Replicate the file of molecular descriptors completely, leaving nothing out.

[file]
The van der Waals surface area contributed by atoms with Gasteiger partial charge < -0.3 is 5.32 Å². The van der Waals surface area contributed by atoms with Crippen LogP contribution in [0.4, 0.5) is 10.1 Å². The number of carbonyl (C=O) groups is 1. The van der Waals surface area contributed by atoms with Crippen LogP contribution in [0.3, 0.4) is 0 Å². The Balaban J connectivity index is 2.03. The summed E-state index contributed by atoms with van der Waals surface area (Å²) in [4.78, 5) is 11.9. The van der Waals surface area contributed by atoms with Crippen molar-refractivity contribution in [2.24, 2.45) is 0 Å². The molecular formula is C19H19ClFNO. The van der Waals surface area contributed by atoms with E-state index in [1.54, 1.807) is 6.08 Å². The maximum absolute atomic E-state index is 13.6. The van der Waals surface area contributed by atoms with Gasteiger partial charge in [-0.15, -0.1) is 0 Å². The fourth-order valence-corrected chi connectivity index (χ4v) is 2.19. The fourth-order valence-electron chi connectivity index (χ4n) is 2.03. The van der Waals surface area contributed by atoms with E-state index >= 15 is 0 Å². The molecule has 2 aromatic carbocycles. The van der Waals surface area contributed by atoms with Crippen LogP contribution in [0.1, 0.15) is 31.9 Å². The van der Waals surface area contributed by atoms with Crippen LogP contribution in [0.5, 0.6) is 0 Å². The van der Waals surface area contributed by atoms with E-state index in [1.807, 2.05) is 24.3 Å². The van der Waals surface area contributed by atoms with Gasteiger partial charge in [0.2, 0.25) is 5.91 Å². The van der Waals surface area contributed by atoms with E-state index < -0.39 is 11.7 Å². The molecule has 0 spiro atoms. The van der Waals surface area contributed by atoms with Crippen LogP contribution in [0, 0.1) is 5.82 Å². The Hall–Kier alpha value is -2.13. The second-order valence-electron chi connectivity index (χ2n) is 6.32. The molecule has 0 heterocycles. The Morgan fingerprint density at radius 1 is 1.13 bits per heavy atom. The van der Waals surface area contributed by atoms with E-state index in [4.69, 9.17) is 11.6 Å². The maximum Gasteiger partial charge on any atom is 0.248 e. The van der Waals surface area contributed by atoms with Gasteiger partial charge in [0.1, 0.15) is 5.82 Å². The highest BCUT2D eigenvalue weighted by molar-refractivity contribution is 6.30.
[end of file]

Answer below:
The van der Waals surface area contributed by atoms with Gasteiger partial charge < -0.3 is 5.32 Å². The van der Waals surface area contributed by atoms with Crippen LogP contribution in [0.4, 0.5) is 10.1 Å². The number of carbonyl (C=O) groups is 1. The van der Waals surface area contributed by atoms with Crippen LogP contribution in [0.3, 0.4) is 0 Å². The Balaban J connectivity index is 2.03. The summed E-state index contributed by atoms with van der Waals surface area (Å²) in [4.78, 5) is 11.9. The van der Waals surface area contributed by atoms with Crippen molar-refractivity contribution in [2.24, 2.45) is 0 Å². The molecular formula is C19H19ClFNO. The van der Waals surface area contributed by atoms with E-state index in [1.54, 1.807) is 6.08 Å². The maximum absolute atomic E-state index is 13.6. The van der Waals surface area contributed by atoms with Gasteiger partial charge in [-0.15, -0.1) is 0 Å². The fourth-order valence-corrected chi connectivity index (χ4v) is 2.19. The fourth-order valence-electron chi connectivity index (χ4n) is 2.03. The van der Waals surface area contributed by atoms with E-state index >= 15 is 0 Å². The molecule has 2 aromatic carbocycles. The van der Waals surface area contributed by atoms with Crippen LogP contribution in [0.1, 0.15) is 31.9 Å². The van der Waals surface area contributed by atoms with Crippen LogP contribution in [0.5, 0.6) is 0 Å². The van der Waals surface area contributed by atoms with E-state index in [1.807, 2.05) is 24.3 Å². The van der Waals surface area contributed by atoms with Gasteiger partial charge in [0.2, 0.25) is 5.91 Å². The van der Waals surface area contributed by atoms with E-state index < -0.39 is 11.7 Å². The molecule has 0 spiro atoms. The van der Waals surface area contributed by atoms with Crippen LogP contribution in [0, 0.1) is 5.82 Å². The Hall–Kier alpha value is -2.13. The second-order valence-electron chi connectivity index (χ2n) is 6.32. The molecule has 0 heterocycles. The Morgan fingerprint density at radius 1 is 1.13 bits per heavy atom. The van der Waals surface area contributed by atoms with E-state index in [4.69, 9.17) is 11.6 Å². The maximum Gasteiger partial charge on any atom is 0.248 e. The van der Waals surface area contributed by atoms with Gasteiger partial charge in [0.1, 0.15) is 5.82 Å². The highest BCUT2D eigenvalue weighted by molar-refractivity contribution is 6.30.